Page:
They never rest and they have no heart. Yes, scammers are using the pandemic to their advantage. But you can be on alert and avoid the scams. Here are a couple government impostor scams using COVID-19 that the FTC Consumer Information branch has seen already.
If someone calls to offer things like a “COVID-19 kit,” “Coronavirus package,” or Medicare benefits related to the virus its most likely not real. Remember, government agencies will not call you without first sending a letter alerting you that they need to get in touch with you. Especially if anyone calls you and then asks you to verify personal information like your bank account, Social Security, or Medicare numbers – don’t do it! If you get a call from someone who says they’re a Medicare representative and they ask for this information, hang up. It’s a scam, not Medicare calling. You can report the call to the FTC at ftc.gov/complaint.
Relief payment messages from “government agencies”
It’s not just phone calls or emails, scammers now will text your cell phone and pose as any number of government agencies – Social Security Administration, IRS, Census, USCIS and the FDIC. These fake government messages might say that you’re approved for money, can get quick relief payments, or get cash grants due to the Coronavirus. Scammers might also promise you small business loans, or send a (phishing) alert that a check is ready to be picked up. These are all scams, and none of those messages come from a government agency.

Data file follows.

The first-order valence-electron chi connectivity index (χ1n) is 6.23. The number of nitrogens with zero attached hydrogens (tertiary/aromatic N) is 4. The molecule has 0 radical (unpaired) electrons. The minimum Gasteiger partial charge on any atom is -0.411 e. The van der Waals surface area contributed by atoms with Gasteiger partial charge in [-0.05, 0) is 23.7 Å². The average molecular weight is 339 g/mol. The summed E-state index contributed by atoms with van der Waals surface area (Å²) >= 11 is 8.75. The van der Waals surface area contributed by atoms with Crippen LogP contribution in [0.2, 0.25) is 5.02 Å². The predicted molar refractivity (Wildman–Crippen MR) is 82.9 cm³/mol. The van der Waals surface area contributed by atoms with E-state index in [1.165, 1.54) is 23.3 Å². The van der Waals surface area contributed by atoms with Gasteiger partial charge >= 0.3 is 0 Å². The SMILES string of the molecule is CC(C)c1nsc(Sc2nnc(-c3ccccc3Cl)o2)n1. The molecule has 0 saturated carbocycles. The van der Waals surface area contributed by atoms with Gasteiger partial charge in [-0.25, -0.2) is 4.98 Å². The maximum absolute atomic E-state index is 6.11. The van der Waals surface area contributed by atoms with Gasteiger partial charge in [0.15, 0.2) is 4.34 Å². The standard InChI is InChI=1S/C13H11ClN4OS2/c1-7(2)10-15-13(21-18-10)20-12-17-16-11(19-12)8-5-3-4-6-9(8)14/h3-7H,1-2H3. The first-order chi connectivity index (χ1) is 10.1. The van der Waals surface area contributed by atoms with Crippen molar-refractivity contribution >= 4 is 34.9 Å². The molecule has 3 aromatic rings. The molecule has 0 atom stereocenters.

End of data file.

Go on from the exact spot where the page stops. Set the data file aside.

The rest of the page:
What you can do to see if it is a scam:
- Don’t feel pressured. If someone is pressuring you to give personal information or agree to something, it is a scam. There is nothing so urgent that it can’t wait five minutes for you to do a little research.
- Ask for a name of the person calling, their ID, and the department they are calling from. Most likely they will not provide this information or just hang up. Then you know for sure it was a scam.
- If you get a call tell them you will call them back. Then you go and look up the number of the agency online. If you call back they should have a record of the call to you, if they don’t, for sure it was a scam.
- Be aware of current scams by visiting the FTC’s ftc.gov/imposters, the Better Business Bureau’s Scam Tracker, Consumer Affairs also keeps a running list of current scams, to name a few.
- Use your network of people. Ask your friends and associates if they have heard of the offer or scheme and ask what they think.